Gary Korsgaden, About Fishing
My wife is slowly replacing summer decorations transitioning to gold and brown. Summer has come to an end in our house it would seem. Warm days and cool nights are the indicator a change is in the air, signaling better fishing days are ahead. Fewer people on the lakes creates an overwhelming sense of stillness in the air. Fishermen, look forward to the next next few months, fondly called fall. Afterall, fishing is supposed to be better right; it certainly is in my book. Personally, I'm enthused to spend every minute of the day on the water with good reasons.
The remaining days of summer are prime time for crappie. The Park Rapids region is fortunate to have an abundance of prime crappie waters. Greg Clusiau, crappie angler extraordinaire, raves about the lakes of our area. To be successful on crappie, late summer is a choice of Clusiau with deep cabbage weed lines. Ten to 12 feet of water is the magic depth. Prime fishing time is always when the sun starts touching the treetops, a time crappie will move to the outside of the deep weed edge looking for small minnows and insects for food. This proves an easy, effective and productive method.
Catch and releasing fish for some is a reason anglers justify staying on a hot bite. Grab a limit, then enjoy catching additional fish to be released. It is all good right, after all the fish will make it? Clients that hire guides want to maximize time on the water, fish caught to dollars and cents paid, catch and release makes sense to keep customers fishing and happy. Clients might frown on catching a limit of walleyes quickly then head in. To accommodate clients a guide stays out for the full duration of the hire, releasing fish caught.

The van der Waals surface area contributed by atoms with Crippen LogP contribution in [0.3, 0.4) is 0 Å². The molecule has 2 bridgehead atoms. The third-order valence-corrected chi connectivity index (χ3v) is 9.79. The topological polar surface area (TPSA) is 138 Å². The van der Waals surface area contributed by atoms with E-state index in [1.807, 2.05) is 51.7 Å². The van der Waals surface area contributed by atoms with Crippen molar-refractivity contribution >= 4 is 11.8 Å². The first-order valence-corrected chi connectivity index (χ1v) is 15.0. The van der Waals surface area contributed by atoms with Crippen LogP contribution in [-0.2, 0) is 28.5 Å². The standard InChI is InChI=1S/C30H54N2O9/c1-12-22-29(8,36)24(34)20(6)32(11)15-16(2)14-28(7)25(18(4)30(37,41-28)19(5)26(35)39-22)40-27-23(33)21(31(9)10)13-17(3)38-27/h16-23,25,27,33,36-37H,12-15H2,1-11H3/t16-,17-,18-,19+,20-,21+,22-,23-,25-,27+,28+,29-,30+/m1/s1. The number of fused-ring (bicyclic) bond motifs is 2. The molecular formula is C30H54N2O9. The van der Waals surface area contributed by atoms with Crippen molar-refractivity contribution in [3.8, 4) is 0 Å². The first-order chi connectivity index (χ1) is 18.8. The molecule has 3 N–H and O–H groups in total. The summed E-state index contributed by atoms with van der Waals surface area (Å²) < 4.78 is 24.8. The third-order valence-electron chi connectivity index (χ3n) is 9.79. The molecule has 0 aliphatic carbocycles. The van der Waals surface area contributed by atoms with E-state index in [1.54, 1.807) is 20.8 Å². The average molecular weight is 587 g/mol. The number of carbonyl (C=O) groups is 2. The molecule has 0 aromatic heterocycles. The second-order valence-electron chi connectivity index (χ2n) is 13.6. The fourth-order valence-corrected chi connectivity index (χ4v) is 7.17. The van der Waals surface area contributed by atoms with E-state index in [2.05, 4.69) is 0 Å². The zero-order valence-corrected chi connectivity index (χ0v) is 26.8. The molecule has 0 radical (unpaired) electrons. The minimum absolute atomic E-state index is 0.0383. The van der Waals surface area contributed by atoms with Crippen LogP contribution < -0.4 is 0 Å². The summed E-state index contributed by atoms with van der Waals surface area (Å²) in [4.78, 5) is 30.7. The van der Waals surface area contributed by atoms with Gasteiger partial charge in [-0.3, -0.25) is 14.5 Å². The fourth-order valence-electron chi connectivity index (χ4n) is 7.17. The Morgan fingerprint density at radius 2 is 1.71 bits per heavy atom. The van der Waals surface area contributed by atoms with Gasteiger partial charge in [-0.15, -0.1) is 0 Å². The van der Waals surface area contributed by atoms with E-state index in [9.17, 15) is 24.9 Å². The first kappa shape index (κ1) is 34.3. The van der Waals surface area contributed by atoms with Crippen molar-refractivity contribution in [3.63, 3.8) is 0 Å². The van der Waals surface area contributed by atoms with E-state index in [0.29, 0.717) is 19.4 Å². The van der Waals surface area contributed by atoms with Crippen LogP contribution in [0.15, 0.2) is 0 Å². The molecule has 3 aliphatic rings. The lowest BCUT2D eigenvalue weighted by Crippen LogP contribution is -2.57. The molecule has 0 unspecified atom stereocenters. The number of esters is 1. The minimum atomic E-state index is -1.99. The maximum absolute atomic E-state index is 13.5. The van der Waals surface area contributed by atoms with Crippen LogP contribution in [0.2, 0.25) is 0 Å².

Fishing sharpies know when it's best to fish. Kevin Lindow of Nevis is one of them. Lindow recommends the two dozen days or so after Memorial Day weekend is not the time to slack off fishing. "If I was going to take a fishing vacation in the Park Rapids region the weeks after Memorial Day weekend would be my choice." Lindow says. "Mother Nature turns up the heat with warmer daytime and nighttime temperatures. Water temps shift into the 60 degree range and fish move up for one thing - to feed."
Dan Kittilson of Park Rapids grew up on a small natural environmental lake. "When I was growing up my interest in lakes, nature, wildlife, my frogs and minnows began to flourish. Passion for fishing and the lakes became further enhanced during my teaching career with family time spent in the outdoors," Kittilson recalls. "My love of nature and the natural environment continued to grow. A goal was to live on a lake but one that I wasn't able to achieve until I got close to my retirement. In 1994, we moved to Little Sand Lake."
The red drop leaf table in the kitchen was the place for my dad to sit us down to discuss what was on his mind, including household conversations on outdoor ethics. Unpleasant at times. Recalling an incident when my older brother and I spent opening day of duck season learning duck identification 101, dad found out we had shot redheads during a special teal season. At another meeting, dad summoned myself and fishing buddies to the "red table." It was spring and dad was upset. In his opinion, we were catching and keeping too many crappies.